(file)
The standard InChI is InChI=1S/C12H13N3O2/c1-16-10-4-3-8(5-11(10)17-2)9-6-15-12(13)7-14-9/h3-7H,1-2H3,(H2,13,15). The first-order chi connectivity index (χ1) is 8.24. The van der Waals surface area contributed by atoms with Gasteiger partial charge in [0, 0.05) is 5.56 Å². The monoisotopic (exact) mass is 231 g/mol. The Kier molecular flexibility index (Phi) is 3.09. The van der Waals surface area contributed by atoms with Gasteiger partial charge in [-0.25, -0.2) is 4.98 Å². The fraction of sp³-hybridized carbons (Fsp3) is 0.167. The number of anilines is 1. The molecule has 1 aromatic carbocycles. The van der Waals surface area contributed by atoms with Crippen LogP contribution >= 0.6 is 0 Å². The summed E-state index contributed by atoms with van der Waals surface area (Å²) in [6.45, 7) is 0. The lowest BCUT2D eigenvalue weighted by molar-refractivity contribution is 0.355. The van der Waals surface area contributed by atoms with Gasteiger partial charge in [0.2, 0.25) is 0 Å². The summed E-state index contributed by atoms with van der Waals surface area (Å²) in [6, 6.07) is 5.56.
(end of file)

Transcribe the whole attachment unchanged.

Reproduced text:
The standard InChI is InChI=1S/C12H13N3O2/c1-16-10-4-3-8(5-11(10)17-2)9-6-15-12(13)7-14-9/h3-7H,1-2H3,(H2,13,15). The first-order chi connectivity index (χ1) is 8.24. The van der Waals surface area contributed by atoms with Gasteiger partial charge in [0, 0.05) is 5.56 Å². The monoisotopic (exact) mass is 231 g/mol. The Kier molecular flexibility index (Phi) is 3.09. The van der Waals surface area contributed by atoms with Gasteiger partial charge in [-0.25, -0.2) is 4.98 Å². The fraction of sp³-hybridized carbons (Fsp3) is 0.167. The number of anilines is 1. The molecule has 1 aromatic carbocycles. The van der Waals surface area contributed by atoms with Crippen LogP contribution >= 0.6 is 0 Å². The summed E-state index contributed by atoms with van der Waals surface area (Å²) in [6.45, 7) is 0. The lowest BCUT2D eigenvalue weighted by molar-refractivity contribution is 0.355. The van der Waals surface area contributed by atoms with Gasteiger partial charge in [0.2, 0.25) is 0 Å². The summed E-state index contributed by atoms with van der Waals surface area (Å²) in [6, 6.07) is 5.56.